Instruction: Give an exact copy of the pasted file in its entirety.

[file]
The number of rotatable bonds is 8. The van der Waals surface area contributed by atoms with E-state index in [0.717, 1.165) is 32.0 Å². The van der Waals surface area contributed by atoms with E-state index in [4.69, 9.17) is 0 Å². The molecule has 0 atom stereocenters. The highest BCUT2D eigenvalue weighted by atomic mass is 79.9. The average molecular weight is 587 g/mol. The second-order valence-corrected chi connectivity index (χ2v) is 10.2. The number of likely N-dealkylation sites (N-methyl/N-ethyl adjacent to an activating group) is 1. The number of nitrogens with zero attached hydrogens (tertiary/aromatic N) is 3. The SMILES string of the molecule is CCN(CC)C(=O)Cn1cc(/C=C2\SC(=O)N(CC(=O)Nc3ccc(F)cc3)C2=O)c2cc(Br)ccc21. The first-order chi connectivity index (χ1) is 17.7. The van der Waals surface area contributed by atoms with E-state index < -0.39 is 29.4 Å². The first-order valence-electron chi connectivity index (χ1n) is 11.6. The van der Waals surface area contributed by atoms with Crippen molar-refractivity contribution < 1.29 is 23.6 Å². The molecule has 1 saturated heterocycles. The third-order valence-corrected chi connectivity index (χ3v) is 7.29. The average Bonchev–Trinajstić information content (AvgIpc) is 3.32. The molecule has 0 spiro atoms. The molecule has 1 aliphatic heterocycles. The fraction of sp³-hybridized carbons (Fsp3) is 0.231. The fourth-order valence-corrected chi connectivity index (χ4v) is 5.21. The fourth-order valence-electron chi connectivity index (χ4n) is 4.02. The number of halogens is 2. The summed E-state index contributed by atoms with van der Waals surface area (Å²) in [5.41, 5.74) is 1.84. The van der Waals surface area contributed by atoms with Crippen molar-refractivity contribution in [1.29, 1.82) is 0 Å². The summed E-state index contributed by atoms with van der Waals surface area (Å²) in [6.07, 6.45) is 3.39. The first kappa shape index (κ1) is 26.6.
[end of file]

The number of rotatable bonds is 8. The van der Waals surface area contributed by atoms with E-state index in [0.717, 1.165) is 32.0 Å². The van der Waals surface area contributed by atoms with E-state index in [4.69, 9.17) is 0 Å². The molecule has 0 atom stereocenters. The highest BCUT2D eigenvalue weighted by atomic mass is 79.9. The average molecular weight is 587 g/mol. The second-order valence-corrected chi connectivity index (χ2v) is 10.2. The number of likely N-dealkylation sites (N-methyl/N-ethyl adjacent to an activating group) is 1. The number of nitrogens with zero attached hydrogens (tertiary/aromatic N) is 3. The SMILES string of the molecule is CCN(CC)C(=O)Cn1cc(/C=C2\SC(=O)N(CC(=O)Nc3ccc(F)cc3)C2=O)c2cc(Br)ccc21. The first-order chi connectivity index (χ1) is 17.7. The van der Waals surface area contributed by atoms with E-state index < -0.39 is 29.4 Å². The first-order valence-electron chi connectivity index (χ1n) is 11.6. The van der Waals surface area contributed by atoms with Crippen molar-refractivity contribution < 1.29 is 23.6 Å². The molecule has 1 saturated heterocycles. The third-order valence-corrected chi connectivity index (χ3v) is 7.29. The average Bonchev–Trinajstić information content (AvgIpc) is 3.32. The molecule has 0 spiro atoms. The molecule has 1 aliphatic heterocycles. The fraction of sp³-hybridized carbons (Fsp3) is 0.231. The fourth-order valence-corrected chi connectivity index (χ4v) is 5.21. The fourth-order valence-electron chi connectivity index (χ4n) is 4.02. The number of halogens is 2. The summed E-state index contributed by atoms with van der Waals surface area (Å²) in [5.41, 5.74) is 1.84. The van der Waals surface area contributed by atoms with Crippen molar-refractivity contribution in [1.29, 1.82) is 0 Å². The summed E-state index contributed by atoms with van der Waals surface area (Å²) in [6.07, 6.45) is 3.39. The first kappa shape index (κ1) is 26.6.